Engaging the whole SAI

Kosovo’s management group working on strategic planning during a workshop in Stockholm, from left to right Ilir Salihu, Imri Smetishti and Emine Falizu. Source: Swedish National Audit Office.

Experience has shown that it is important to consider the whole organization in a change process. Even when engaging in the development of specific aspects of an organization, such as performance audit capacity, we have found that sustainability is significantly improved if a broader approach to the SAI’s capacity is used. As a new field for many SAIs in the Western Balkans, the development of performance audit must be internally driven, with a strong will to produce performance audit reports with impact.

The bilateral project between the SAIs of Bosnia-Herzegovina and Sweden included training for audit staff with different levels of experience, with the aim of producing good robust audit reports. Training was also offered to managers and to staff in the methodology and quality assurance departments to enable them to support an effective audit process. The Swedish NAO also promoted performance audit in relation to parliaments, academia and the media. This comprehensive approach has proved successful. After the first pilot audits were published in 2008, it was only a few years before the department was publishing around 15 to 20 performance audit reports annually.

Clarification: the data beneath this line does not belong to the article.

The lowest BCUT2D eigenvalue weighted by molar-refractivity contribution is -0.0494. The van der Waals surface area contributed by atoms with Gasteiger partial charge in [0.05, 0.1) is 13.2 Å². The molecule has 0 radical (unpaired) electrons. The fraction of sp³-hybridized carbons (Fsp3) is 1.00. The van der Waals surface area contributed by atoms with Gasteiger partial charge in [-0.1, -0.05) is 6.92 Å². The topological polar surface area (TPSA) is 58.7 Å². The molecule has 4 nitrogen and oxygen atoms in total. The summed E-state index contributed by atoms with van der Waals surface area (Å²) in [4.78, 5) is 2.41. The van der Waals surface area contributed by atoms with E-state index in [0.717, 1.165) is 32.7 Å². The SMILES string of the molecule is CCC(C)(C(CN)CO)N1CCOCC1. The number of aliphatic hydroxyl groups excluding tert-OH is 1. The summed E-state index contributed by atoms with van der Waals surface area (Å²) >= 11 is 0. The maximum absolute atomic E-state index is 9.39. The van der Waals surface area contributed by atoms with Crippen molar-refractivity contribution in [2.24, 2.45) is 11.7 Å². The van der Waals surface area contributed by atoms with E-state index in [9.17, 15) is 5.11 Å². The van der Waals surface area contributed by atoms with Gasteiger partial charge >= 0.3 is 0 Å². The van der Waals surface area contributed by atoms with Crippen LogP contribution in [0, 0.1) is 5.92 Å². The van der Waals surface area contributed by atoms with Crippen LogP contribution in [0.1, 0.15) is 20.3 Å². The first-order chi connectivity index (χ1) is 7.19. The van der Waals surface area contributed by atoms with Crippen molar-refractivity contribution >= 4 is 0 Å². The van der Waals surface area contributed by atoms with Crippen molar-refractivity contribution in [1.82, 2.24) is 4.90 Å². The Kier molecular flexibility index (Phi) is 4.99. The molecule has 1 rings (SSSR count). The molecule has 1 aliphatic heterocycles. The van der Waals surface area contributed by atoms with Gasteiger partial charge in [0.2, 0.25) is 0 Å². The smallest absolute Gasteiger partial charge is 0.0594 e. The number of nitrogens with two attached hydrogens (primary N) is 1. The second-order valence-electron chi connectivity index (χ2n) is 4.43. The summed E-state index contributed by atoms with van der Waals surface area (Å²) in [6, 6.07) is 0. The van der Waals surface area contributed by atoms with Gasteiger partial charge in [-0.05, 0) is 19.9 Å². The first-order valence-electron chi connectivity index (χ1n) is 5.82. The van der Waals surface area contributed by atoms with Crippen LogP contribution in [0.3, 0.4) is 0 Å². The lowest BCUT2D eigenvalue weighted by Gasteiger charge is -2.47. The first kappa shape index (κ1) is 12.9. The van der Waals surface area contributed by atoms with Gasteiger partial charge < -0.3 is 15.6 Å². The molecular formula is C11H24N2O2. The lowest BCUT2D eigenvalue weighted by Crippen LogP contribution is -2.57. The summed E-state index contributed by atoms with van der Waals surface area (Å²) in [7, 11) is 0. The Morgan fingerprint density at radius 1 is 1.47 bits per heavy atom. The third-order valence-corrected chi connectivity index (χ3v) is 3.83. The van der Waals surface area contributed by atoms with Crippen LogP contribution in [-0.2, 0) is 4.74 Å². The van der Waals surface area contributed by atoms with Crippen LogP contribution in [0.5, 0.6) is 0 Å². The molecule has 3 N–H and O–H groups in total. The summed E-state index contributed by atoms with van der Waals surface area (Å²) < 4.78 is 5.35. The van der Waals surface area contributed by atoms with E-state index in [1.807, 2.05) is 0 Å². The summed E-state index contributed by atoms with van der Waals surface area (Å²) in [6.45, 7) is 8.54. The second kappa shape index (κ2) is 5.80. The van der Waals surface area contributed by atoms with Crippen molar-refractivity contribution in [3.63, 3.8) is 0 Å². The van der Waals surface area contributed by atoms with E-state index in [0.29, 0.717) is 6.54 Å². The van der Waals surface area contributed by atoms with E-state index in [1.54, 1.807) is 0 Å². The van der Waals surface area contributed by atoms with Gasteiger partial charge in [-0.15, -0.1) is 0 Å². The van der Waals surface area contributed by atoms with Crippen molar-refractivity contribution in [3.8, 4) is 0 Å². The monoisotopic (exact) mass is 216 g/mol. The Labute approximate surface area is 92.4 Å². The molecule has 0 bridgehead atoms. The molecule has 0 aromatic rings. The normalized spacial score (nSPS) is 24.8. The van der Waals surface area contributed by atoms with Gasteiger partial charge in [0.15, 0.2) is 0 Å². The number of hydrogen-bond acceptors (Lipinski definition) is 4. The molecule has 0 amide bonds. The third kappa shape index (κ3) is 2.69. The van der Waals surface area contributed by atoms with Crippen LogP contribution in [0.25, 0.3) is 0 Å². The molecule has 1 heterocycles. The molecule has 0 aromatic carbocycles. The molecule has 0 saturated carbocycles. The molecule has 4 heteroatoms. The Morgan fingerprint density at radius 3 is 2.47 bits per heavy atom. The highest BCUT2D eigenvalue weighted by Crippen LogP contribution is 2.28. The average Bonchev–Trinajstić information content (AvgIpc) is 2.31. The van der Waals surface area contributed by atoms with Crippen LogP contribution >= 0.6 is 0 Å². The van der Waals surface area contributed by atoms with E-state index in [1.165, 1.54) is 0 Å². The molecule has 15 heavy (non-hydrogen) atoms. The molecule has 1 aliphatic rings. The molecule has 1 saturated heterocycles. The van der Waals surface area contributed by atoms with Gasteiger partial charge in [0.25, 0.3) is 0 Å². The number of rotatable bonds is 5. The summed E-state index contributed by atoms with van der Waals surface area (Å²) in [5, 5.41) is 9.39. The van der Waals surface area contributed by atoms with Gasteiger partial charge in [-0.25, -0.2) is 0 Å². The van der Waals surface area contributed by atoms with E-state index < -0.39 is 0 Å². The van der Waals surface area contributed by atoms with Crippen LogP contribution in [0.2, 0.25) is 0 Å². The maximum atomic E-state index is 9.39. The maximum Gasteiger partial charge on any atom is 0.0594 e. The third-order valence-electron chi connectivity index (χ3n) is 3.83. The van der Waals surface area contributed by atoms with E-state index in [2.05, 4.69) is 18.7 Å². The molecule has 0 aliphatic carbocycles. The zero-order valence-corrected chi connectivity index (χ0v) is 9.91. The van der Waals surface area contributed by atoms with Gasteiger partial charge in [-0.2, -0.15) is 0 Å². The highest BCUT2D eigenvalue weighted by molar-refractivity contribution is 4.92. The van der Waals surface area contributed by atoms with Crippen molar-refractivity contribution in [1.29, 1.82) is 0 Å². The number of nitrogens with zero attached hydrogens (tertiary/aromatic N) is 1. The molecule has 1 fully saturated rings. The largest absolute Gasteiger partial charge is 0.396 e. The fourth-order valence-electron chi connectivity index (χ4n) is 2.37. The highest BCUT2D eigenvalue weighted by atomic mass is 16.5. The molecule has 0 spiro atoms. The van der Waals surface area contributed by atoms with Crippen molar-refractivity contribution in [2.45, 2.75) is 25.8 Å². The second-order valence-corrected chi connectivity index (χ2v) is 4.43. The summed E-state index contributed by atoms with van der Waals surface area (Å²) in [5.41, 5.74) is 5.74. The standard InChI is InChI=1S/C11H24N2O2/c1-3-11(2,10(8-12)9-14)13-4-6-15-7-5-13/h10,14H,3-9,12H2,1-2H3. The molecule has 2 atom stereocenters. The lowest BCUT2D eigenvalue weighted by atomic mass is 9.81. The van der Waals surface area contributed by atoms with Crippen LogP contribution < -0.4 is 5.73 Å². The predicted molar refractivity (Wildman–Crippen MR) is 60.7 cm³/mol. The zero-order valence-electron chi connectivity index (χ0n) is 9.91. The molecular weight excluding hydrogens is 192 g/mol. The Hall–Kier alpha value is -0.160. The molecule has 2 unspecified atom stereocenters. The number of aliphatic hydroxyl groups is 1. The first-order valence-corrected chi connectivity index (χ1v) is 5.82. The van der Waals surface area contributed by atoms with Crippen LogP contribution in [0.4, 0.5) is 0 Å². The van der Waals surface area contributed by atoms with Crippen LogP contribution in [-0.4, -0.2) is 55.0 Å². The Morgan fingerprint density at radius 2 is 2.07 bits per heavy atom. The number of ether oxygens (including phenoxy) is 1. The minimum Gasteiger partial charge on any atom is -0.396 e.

A similar result may be seen in Kosovo, where the SAI plans to publish 13 performance audit reports this year. When the Swedish NAO first started cooperating with the Kosovo NAO, the project was limited to performance audit. Over time, the partnership has evolved into a full-scale institutional capacity development project. As part of the cooperation, a leadership program is now offered to all top- and mid-level managers — including support functions. This has proven valuable not only because it creates management networks, but also because it ensures that all managers have a common understanding of how to lead change and speak the same language.

Continuity and flexibility — advantages and challenges

Capacity development takes time, regardless of its scope. A long-term commitment allows time to build trust and a better understanding of the context of the partner SAI. The long-term aim of the Swedish NAO’s international development cooperation is that the partner organisation will be able to work in accordance with international auditing standards, conduct high quality activities and continuously adapt to a changing environment.